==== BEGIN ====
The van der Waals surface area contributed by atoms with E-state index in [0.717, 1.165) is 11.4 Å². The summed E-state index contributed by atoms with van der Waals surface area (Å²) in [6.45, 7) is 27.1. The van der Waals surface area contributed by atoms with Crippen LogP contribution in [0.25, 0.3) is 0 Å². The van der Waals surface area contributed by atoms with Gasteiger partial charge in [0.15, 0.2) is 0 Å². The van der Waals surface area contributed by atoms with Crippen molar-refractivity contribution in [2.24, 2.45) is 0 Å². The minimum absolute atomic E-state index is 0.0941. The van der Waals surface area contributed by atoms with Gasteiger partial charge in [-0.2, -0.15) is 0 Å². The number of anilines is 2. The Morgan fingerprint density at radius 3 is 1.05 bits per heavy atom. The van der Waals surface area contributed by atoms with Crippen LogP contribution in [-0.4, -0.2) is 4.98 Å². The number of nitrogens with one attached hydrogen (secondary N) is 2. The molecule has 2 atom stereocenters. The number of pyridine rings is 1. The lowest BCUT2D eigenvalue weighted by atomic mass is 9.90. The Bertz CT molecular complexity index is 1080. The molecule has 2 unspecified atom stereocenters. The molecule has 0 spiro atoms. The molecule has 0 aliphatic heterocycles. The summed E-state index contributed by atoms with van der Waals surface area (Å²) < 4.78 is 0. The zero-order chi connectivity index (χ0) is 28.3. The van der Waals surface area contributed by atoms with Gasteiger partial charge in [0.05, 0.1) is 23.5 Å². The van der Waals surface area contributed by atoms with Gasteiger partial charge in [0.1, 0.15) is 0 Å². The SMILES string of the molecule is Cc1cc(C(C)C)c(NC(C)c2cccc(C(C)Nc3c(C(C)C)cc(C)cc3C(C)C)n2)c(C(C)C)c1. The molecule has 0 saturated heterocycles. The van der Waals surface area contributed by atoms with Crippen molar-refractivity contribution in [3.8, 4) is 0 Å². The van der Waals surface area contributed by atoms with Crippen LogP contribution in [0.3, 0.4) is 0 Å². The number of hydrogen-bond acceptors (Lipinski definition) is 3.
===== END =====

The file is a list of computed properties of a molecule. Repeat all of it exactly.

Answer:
The van der Waals surface area contributed by atoms with E-state index in [0.717, 1.165) is 11.4 Å². The summed E-state index contributed by atoms with van der Waals surface area (Å²) in [6.45, 7) is 27.1. The van der Waals surface area contributed by atoms with Crippen LogP contribution in [0.25, 0.3) is 0 Å². The van der Waals surface area contributed by atoms with Gasteiger partial charge in [0.15, 0.2) is 0 Å². The van der Waals surface area contributed by atoms with Crippen molar-refractivity contribution in [2.24, 2.45) is 0 Å². The minimum absolute atomic E-state index is 0.0941. The van der Waals surface area contributed by atoms with Gasteiger partial charge in [-0.2, -0.15) is 0 Å². The number of anilines is 2. The Morgan fingerprint density at radius 3 is 1.05 bits per heavy atom. The van der Waals surface area contributed by atoms with Crippen LogP contribution in [-0.4, -0.2) is 4.98 Å². The number of nitrogens with one attached hydrogen (secondary N) is 2. The molecule has 2 atom stereocenters. The number of pyridine rings is 1. The lowest BCUT2D eigenvalue weighted by atomic mass is 9.90. The Bertz CT molecular complexity index is 1080. The molecule has 2 unspecified atom stereocenters. The molecule has 0 spiro atoms. The molecule has 0 aliphatic heterocycles. The summed E-state index contributed by atoms with van der Waals surface area (Å²) < 4.78 is 0. The zero-order chi connectivity index (χ0) is 28.3. The van der Waals surface area contributed by atoms with Gasteiger partial charge in [0.05, 0.1) is 23.5 Å². The van der Waals surface area contributed by atoms with Gasteiger partial charge in [0.1, 0.15) is 0 Å². The SMILES string of the molecule is Cc1cc(C(C)C)c(NC(C)c2cccc(C(C)Nc3c(C(C)C)cc(C)cc3C(C)C)n2)c(C(C)C)c1. The molecule has 0 saturated heterocycles. The van der Waals surface area contributed by atoms with Crippen molar-refractivity contribution in [3.8, 4) is 0 Å². The van der Waals surface area contributed by atoms with Crippen LogP contribution in [0.3, 0.4) is 0 Å². The number of hydrogen-bond acceptors (Lipinski definition) is 3.